The best evidence rule does not apply

In national courts, the prosecution is always required to present the best evidence for the fact it wishes to prove. For instance, to prove bank fraud, the prosecution must tender in evidence the cheque that the accused used to withdraw the money. Without the cheque, the case would collapse.

The international prosecutor, however, presents the best evidence available. His case does not collapse simply because the cheque is not available. He is allowed to tender any evidence available that may show the suspect defrauded the bank.

Hearsay is admissible

Hearsay is evidence that does not originate from the witness. It is like a rumour. A witness is not allowed in national courts to say “I was told he said it”. If the witness did not hear it himself, he is not allowed to state it.

The general rule in international courts is that hearsay is allowed. A witness can testify what he was told by a third party, and the court can accept that as evidence.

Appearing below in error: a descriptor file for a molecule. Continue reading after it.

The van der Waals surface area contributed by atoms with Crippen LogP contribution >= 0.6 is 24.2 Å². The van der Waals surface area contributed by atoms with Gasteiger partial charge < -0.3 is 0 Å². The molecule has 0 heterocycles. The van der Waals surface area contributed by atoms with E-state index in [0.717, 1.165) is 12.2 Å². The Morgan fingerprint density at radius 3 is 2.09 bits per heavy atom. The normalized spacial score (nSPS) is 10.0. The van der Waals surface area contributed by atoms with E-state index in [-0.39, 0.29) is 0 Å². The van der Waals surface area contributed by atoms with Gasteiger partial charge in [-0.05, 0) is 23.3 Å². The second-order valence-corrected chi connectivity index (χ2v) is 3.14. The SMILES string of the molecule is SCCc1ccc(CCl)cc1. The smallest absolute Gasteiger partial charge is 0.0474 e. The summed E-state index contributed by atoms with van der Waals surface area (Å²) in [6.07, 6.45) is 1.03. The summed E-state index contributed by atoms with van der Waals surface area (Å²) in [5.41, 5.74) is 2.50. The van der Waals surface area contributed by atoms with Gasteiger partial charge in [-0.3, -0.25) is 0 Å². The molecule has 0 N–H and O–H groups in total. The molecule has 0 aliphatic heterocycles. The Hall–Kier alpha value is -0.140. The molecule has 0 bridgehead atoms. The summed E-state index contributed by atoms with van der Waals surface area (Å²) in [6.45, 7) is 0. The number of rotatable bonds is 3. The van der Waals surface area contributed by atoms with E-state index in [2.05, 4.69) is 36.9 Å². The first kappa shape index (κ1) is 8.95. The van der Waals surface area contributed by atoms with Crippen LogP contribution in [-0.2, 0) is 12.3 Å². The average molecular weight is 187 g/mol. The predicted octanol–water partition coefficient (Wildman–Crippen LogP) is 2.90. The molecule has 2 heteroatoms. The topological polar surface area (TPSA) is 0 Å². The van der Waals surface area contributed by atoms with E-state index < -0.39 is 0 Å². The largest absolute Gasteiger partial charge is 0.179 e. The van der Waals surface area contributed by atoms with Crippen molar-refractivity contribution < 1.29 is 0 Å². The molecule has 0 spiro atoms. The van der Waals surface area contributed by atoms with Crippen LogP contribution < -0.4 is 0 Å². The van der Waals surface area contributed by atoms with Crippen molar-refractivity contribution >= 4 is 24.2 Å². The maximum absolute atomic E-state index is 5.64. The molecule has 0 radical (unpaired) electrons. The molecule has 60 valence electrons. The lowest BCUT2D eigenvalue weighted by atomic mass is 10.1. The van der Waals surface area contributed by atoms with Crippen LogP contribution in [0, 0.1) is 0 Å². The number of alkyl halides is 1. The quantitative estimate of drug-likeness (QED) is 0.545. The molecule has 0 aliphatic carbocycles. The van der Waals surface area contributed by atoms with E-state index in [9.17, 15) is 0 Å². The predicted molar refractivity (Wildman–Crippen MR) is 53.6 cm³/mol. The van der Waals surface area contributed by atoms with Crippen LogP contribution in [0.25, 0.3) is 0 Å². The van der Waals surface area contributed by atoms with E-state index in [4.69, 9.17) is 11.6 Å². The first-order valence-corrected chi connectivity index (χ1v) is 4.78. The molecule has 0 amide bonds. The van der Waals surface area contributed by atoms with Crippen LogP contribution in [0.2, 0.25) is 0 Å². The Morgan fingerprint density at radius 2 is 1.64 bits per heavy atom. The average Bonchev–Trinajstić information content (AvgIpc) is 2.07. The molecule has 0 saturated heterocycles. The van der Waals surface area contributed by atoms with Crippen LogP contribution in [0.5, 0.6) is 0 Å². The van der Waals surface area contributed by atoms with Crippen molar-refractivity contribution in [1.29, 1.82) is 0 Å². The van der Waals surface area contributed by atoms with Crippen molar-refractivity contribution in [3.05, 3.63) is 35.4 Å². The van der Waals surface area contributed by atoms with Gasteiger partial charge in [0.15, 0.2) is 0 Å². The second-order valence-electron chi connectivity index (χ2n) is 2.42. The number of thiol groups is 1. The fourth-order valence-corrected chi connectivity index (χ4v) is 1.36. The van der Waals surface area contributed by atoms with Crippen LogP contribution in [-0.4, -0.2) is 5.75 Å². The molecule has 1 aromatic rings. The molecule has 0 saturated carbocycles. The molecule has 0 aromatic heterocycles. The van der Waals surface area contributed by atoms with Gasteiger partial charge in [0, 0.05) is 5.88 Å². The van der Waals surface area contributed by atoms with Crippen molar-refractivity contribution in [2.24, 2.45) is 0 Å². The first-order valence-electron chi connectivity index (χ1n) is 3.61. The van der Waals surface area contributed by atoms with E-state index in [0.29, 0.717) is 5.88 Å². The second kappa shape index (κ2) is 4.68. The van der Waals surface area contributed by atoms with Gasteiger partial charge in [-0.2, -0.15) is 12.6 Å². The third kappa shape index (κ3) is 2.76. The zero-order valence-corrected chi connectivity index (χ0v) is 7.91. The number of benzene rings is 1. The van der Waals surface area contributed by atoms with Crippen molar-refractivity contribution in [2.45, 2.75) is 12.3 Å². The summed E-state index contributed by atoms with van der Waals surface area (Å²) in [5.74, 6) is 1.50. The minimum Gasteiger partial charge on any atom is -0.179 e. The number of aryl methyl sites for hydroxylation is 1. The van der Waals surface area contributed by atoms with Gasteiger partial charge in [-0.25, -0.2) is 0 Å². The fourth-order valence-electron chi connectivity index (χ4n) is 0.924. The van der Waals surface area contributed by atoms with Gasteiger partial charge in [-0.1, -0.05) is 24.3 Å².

Contradictions, inconsistencies do not necessarily discredit a witness

At an international court, mere contradictions and inconsistencies do not undermine the credibility of a witness.The court looks at whether it believes the witness on the essential aspects of his testimony. If it does, it takes what it believes is true and ignores what is unreliable.

In national courts, such a scenario would invariably result in the witness’s entire testimony being disregarded.

Documentary evidence is accepted easily

Some of the strictest rules of evidence in national courts concern documentary evidence. For instance, the prosecution cannot tender a document in evidence without calling its maker.

At an international court, there are no such requirements. A document can be tendered from any source and accepted by the court. A signature can even be proved without a handwriting expert testifying. The court can accept the evidence of a witness who says he recognises the signature.

The indictment does not have to be strictly specific

The national prosecutor has to be absolutely specific in the charge that he lays against the accused. On a charge of murder, he must specify the person or persons killed. The international prosecutor does not have to do so.